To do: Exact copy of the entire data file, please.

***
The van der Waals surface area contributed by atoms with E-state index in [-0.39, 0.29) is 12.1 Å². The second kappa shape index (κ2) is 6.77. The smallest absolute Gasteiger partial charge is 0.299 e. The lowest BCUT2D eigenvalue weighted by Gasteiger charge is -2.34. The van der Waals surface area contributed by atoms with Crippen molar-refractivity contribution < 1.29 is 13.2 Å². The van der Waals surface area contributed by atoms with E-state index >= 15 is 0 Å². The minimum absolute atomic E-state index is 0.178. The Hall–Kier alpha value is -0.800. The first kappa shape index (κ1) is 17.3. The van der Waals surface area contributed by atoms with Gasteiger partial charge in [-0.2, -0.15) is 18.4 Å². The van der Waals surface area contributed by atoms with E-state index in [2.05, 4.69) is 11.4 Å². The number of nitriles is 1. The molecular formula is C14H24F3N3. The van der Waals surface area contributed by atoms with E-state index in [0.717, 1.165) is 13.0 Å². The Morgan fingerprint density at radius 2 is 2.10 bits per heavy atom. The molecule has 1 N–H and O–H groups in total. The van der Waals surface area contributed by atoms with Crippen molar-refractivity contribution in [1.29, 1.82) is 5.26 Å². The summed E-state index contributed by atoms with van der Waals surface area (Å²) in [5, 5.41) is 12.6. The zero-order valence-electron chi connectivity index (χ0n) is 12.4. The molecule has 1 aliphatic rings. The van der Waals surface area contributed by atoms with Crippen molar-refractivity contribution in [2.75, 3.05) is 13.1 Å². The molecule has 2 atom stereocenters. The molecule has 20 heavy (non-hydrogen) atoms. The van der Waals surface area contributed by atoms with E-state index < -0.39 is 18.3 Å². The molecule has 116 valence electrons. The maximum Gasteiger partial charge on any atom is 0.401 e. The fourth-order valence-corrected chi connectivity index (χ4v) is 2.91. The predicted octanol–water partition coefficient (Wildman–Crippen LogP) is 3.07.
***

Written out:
The van der Waals surface area contributed by atoms with E-state index in [-0.39, 0.29) is 12.1 Å². The second kappa shape index (κ2) is 6.77. The smallest absolute Gasteiger partial charge is 0.299 e. The lowest BCUT2D eigenvalue weighted by Gasteiger charge is -2.34. The van der Waals surface area contributed by atoms with Crippen molar-refractivity contribution < 1.29 is 13.2 Å². The van der Waals surface area contributed by atoms with E-state index >= 15 is 0 Å². The minimum absolute atomic E-state index is 0.178. The Hall–Kier alpha value is -0.800. The first kappa shape index (κ1) is 17.3. The van der Waals surface area contributed by atoms with Gasteiger partial charge in [-0.2, -0.15) is 18.4 Å². The van der Waals surface area contributed by atoms with E-state index in [2.05, 4.69) is 11.4 Å². The number of nitriles is 1. The molecular formula is C14H24F3N3. The van der Waals surface area contributed by atoms with E-state index in [0.717, 1.165) is 13.0 Å². The Morgan fingerprint density at radius 2 is 2.10 bits per heavy atom. The molecule has 1 N–H and O–H groups in total. The van der Waals surface area contributed by atoms with Crippen molar-refractivity contribution in [1.29, 1.82) is 5.26 Å². The summed E-state index contributed by atoms with van der Waals surface area (Å²) in [5, 5.41) is 12.6. The zero-order valence-electron chi connectivity index (χ0n) is 12.4. The molecule has 1 aliphatic rings. The van der Waals surface area contributed by atoms with Crippen molar-refractivity contribution in [2.75, 3.05) is 13.1 Å². The molecule has 2 atom stereocenters. The molecule has 20 heavy (non-hydrogen) atoms. The van der Waals surface area contributed by atoms with E-state index < -0.39 is 18.3 Å². The molecule has 116 valence electrons. The maximum Gasteiger partial charge on any atom is 0.401 e. The fourth-order valence-corrected chi connectivity index (χ4v) is 2.91. The predicted octanol–water partition coefficient (Wildman–Crippen LogP) is 3.07.